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AOA Joins AAFP, AAP, ACC, ACOG and MGMA in Helping More Physicians Get Connected for E-Prescribing

WASHINGTON, D.C. - March 31, 2008 - The American Osteopathic Association today announced their participation in "Get Connected," a new program designed to help more physicians begin sending prescriptions to pharmacies electronically. The focal point of the Get Connected program is an online portal - - where physicians can follow a step-by-step process designed to help them transition from paper-based prescribing to e-prescribing.

The announcement comes one day before the April 1 deadline whereby all Medicaid prescriptions must be written on tamper-resistant paper. The deadline, however, does not apply to electronic prescriptions. Congress mandated the use of tamper-resistant pads for all Medicaid prescriptions, but specifically allowed for e-prescribing as an alternative even to tamper-resistant paper. Electronic prescribing, or "e-prescribing," replaces the need for handwritten, printed
or faxed prescriptions and is seen as a more accurate and efficient means of prescribing medications. And because it is paperless, e-prescribing is also regarded as a secure alternative to paper prescriptions which can be stolen, copied, forged and otherwise manipulated.

The news of broader support for Get Connected within the nation's physician community comes less than one month after the launch of the program at a March 4 event on Capitol Hill by the American Academy of Family Physicians (AAFP), the American Academy of Pediatrics (AAP), the American College of Cardiology (ACC), the American College of Obstetricians and Gynecologists (ACOG) and the Medical Group Management Association (MGMA).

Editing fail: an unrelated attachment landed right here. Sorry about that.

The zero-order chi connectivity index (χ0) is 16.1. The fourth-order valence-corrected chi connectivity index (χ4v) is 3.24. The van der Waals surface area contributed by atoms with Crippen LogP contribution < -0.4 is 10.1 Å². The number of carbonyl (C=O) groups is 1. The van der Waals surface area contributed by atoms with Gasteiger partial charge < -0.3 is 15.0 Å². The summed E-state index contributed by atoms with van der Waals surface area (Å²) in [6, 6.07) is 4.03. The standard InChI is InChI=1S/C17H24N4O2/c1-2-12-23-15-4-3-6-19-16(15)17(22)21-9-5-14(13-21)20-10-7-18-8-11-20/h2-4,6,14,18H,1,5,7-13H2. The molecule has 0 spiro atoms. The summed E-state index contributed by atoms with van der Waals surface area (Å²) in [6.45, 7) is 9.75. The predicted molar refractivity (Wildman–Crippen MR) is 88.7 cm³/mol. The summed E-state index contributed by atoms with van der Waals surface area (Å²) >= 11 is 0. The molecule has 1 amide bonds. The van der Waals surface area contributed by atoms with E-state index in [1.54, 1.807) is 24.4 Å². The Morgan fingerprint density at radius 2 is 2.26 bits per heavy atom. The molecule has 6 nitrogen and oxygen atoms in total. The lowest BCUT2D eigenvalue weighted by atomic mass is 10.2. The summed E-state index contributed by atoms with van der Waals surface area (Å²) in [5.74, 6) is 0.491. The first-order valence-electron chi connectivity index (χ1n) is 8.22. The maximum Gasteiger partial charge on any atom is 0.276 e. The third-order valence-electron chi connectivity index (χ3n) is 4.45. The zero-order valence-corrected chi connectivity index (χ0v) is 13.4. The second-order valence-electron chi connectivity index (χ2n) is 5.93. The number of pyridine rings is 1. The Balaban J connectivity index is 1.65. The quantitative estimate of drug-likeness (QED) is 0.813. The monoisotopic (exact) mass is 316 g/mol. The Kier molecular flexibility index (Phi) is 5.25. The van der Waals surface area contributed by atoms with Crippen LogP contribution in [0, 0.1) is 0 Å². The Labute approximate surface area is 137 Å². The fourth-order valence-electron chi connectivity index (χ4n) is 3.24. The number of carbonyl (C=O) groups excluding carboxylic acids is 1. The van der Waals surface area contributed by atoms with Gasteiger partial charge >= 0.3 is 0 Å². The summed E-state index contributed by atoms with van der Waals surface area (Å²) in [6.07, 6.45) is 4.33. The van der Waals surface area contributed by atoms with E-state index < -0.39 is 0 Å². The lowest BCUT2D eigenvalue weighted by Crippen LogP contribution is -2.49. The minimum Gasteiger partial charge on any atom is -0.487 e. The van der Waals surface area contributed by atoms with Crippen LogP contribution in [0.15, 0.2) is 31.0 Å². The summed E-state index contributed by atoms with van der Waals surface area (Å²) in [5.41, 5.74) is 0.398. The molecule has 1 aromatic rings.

Created under the auspices of The Center for Improving Medication Management (founded by the AAFP, Blue Cross and Blue Shield Association, Humana Inc., Intel Corporation, the MGMA and SureScripts), contains urgent information and guidance for an estimated 150,000 prescribers located throughout the U.S. that are currently using electronic medical record (EMR) and other clinical software to fax prescriptions to pharmacies.

Computer-generated faxing of prescriptions not only prevents physicians from achieving the gains in practice efficiency and patient safety associated with e-prescribing, but starting on January 1, 2009, all computer-generated
prescriptions covered by the Medicare Part D program must be transmitted electronically and not via computergenerated fax. (Important Note to Physicians Using EMRs: Most EMR users believe that they already send prescriptions to pharmacies electronically - i.e. they are unaware that it is far more likely that their EMR is generating faxes that arrive on paper at the pharmacy's fax machine. These computer-generated, faxed prescriptions will not be in compliance with the new Medicare Modernization Act (MMA) Part D regulations.)

Through, physicians and their staffs can find out if the software brand and version they are using is certified to generate e-prescriptions compliant with the National Council for Prescription Drug Programs (NCPDP) SCRIPT standard as required by the new Medicare regulations. The SCRIPT standard facilitates the electronic transmission of prescriptions and prescription-related information. Following the completion of a brief selfassessment, visitors to can receive a free, personalized report that indicates the compliance status of their existing software and that can be used to request an electronic connection to pharmacies through their vendor.